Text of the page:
Church is Boring

“Are you not entertained?”

Such a great scene from a great movie, Gladiator.

And the Gladiatorial games were made for just that, entertainment (in addition to other political and cultural motives).

Church on the other hand is not made for entertainment.

Church is boring.

Note that I didn’t say “my church is boring.” Church is boring in general.

A few weeks ago I made a bold claim in my post “Prayer is Boring“, claiming that very thing—prayer is boring.

This week I am taking it to the next level.

Church is boring.

Just like in my last post, I have no fear of incurring the wrath of God for such a statement, for I believe that at the heart of this statement is a God-glorifying message.

Since I have come to a saving-knowledge of The Lord Jesus Christ at the age of 15, I have spent time in a wide variety of churches. Soon after I was saved I was very attracted to the charismatic churches. I remember going to Lakewood (yes, that Lakewood) on Saturday nights hoping to hop on the wave of their enthusiasm. I remember going to Grace Community Church’s prayer conference and practicing moving my lips in all kinds of oblong ways before finally telling a friend, “I think I did it! I think I spoke in tongues!” I remember going to Metro Bible Study as a Senior in high school seeking out what was attracting thousands of college students each Monday evening to Houston’s First Baptist Church.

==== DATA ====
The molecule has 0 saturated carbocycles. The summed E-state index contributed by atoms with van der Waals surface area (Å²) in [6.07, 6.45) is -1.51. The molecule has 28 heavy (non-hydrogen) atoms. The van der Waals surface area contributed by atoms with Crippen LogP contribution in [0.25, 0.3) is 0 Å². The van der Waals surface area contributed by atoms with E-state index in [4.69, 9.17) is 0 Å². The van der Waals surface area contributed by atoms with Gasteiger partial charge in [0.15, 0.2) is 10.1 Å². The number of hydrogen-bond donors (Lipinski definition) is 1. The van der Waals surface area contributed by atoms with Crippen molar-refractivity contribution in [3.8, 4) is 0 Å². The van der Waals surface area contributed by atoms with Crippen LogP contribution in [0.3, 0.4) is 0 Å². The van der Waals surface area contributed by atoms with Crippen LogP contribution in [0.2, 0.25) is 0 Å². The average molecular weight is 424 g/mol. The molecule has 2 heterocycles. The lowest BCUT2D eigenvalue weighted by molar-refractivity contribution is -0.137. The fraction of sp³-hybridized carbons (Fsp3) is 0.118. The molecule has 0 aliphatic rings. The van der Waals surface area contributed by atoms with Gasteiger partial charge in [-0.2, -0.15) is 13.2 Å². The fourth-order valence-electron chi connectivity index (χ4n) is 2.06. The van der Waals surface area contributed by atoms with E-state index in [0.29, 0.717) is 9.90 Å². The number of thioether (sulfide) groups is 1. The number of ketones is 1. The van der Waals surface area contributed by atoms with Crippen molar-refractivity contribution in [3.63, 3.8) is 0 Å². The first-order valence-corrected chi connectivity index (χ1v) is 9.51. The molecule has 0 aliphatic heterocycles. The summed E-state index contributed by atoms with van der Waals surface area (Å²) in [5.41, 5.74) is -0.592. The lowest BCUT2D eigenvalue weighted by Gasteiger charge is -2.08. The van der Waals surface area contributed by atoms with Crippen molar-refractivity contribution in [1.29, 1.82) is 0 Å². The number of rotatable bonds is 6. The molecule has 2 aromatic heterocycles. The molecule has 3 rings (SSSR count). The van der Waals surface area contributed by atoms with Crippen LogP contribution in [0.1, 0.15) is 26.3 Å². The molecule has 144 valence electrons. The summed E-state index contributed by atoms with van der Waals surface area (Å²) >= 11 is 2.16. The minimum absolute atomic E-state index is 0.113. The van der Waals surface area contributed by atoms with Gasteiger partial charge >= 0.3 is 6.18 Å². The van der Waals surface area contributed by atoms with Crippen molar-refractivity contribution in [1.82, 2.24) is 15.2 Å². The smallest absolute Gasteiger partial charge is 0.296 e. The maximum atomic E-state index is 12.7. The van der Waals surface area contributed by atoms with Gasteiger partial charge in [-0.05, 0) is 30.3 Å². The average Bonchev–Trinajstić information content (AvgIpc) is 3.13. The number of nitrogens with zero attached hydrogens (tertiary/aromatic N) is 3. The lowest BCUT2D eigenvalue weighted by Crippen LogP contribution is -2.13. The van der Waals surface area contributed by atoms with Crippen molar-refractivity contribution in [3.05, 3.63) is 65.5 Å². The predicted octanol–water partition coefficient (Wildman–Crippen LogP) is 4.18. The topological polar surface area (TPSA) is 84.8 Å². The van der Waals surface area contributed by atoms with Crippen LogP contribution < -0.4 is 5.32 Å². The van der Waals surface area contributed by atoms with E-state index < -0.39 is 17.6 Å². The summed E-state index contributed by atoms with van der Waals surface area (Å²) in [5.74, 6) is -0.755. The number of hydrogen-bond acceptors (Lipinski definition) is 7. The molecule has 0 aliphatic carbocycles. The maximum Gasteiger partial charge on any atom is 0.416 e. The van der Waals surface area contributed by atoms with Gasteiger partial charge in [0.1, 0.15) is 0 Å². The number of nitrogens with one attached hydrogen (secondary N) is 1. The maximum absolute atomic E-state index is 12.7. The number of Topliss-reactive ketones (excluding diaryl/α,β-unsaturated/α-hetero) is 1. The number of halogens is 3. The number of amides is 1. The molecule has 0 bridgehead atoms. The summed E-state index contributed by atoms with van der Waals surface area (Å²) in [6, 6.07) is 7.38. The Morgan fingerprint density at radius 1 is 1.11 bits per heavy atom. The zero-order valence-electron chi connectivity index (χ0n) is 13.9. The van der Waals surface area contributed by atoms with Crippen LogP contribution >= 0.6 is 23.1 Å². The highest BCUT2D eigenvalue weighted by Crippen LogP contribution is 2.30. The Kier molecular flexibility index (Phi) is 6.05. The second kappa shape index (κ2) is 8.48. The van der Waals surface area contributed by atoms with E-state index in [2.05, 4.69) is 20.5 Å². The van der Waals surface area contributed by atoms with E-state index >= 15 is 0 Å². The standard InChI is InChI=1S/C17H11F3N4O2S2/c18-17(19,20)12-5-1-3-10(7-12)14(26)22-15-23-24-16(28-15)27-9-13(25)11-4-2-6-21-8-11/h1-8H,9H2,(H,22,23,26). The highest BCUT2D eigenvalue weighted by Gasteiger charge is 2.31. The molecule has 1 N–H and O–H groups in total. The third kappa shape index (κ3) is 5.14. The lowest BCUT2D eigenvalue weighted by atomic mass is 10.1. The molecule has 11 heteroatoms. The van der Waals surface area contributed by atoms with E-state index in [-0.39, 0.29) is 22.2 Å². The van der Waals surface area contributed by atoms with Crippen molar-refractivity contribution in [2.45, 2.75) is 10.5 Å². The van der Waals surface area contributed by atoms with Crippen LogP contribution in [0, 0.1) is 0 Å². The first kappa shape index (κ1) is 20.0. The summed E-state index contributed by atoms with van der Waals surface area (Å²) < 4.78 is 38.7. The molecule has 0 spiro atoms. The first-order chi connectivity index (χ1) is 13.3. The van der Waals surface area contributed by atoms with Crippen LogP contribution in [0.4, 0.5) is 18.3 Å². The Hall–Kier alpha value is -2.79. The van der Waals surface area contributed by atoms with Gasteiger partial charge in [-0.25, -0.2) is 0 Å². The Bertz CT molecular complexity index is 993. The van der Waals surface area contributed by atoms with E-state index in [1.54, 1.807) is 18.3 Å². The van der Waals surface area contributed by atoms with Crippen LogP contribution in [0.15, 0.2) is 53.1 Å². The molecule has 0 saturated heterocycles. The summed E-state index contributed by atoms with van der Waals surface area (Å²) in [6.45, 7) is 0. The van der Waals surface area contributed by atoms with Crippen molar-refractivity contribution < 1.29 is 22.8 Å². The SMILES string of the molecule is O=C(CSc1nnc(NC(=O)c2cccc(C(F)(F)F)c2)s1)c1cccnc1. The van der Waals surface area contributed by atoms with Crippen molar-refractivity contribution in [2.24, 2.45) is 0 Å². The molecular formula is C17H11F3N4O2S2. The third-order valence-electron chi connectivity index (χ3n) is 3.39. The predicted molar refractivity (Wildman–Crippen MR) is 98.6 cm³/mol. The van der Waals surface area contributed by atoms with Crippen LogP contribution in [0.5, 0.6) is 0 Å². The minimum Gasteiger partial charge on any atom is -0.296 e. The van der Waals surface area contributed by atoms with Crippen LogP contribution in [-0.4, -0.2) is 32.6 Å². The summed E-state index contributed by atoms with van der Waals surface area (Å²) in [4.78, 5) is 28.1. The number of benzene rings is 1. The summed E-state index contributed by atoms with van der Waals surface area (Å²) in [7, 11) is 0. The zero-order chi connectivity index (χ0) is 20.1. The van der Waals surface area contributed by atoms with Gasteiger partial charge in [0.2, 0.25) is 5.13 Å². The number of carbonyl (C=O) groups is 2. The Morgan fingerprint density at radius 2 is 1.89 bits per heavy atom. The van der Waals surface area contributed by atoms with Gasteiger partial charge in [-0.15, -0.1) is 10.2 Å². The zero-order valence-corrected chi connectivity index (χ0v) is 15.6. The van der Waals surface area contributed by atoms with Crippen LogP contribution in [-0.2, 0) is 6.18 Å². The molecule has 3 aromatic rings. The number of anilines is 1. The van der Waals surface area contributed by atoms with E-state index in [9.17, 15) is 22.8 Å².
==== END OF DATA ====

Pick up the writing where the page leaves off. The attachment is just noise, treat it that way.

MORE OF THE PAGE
I have spent some time in Arminian churches and Calvinists churches and most of my time somewhere in between.

I have been parts of congregations that have sung hymns, cutting edge worship, and a mixture of both.

I have sat under topical preaching and expository preaching. I have been a member of churches of 80 members, 300 members, and 8,000 members.

There has been one thing in common for all these churches—they eventually get boring!

I believe that part of the problem has been that we have seen the evident boredom of churches as a problem.